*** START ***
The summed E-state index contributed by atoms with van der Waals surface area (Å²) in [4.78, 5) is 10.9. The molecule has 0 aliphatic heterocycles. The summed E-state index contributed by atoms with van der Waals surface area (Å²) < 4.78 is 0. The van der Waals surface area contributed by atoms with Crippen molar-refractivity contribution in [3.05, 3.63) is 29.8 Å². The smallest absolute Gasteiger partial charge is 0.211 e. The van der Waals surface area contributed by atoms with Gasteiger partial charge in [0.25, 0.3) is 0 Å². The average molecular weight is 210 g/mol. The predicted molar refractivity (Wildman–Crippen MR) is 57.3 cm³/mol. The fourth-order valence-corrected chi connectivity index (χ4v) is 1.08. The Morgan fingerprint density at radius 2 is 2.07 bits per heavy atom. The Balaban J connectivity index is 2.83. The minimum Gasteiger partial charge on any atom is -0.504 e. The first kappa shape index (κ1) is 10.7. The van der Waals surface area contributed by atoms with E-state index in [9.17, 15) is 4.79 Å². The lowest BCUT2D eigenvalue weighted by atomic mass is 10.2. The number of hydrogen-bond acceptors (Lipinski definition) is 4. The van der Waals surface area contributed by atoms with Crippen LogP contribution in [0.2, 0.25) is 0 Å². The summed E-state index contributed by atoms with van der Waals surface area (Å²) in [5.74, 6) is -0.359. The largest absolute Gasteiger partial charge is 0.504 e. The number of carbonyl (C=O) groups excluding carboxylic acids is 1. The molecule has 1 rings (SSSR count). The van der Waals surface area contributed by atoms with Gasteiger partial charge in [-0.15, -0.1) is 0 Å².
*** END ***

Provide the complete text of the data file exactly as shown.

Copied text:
The summed E-state index contributed by atoms with van der Waals surface area (Å²) in [4.78, 5) is 10.9. The molecule has 0 aliphatic heterocycles. The summed E-state index contributed by atoms with van der Waals surface area (Å²) < 4.78 is 0. The van der Waals surface area contributed by atoms with Crippen molar-refractivity contribution in [3.05, 3.63) is 29.8 Å². The smallest absolute Gasteiger partial charge is 0.211 e. The van der Waals surface area contributed by atoms with Gasteiger partial charge in [0.25, 0.3) is 0 Å². The average molecular weight is 210 g/mol. The predicted molar refractivity (Wildman–Crippen MR) is 57.3 cm³/mol. The fourth-order valence-corrected chi connectivity index (χ4v) is 1.08. The Morgan fingerprint density at radius 2 is 2.07 bits per heavy atom. The Balaban J connectivity index is 2.83. The minimum Gasteiger partial charge on any atom is -0.504 e. The first kappa shape index (κ1) is 10.7. The van der Waals surface area contributed by atoms with E-state index in [9.17, 15) is 4.79 Å². The lowest BCUT2D eigenvalue weighted by atomic mass is 10.2. The number of hydrogen-bond acceptors (Lipinski definition) is 4. The van der Waals surface area contributed by atoms with Crippen LogP contribution in [0.2, 0.25) is 0 Å². The summed E-state index contributed by atoms with van der Waals surface area (Å²) in [5.74, 6) is -0.359. The largest absolute Gasteiger partial charge is 0.504 e. The number of carbonyl (C=O) groups excluding carboxylic acids is 1. The molecule has 1 rings (SSSR count). The van der Waals surface area contributed by atoms with Gasteiger partial charge in [-0.15, -0.1) is 0 Å².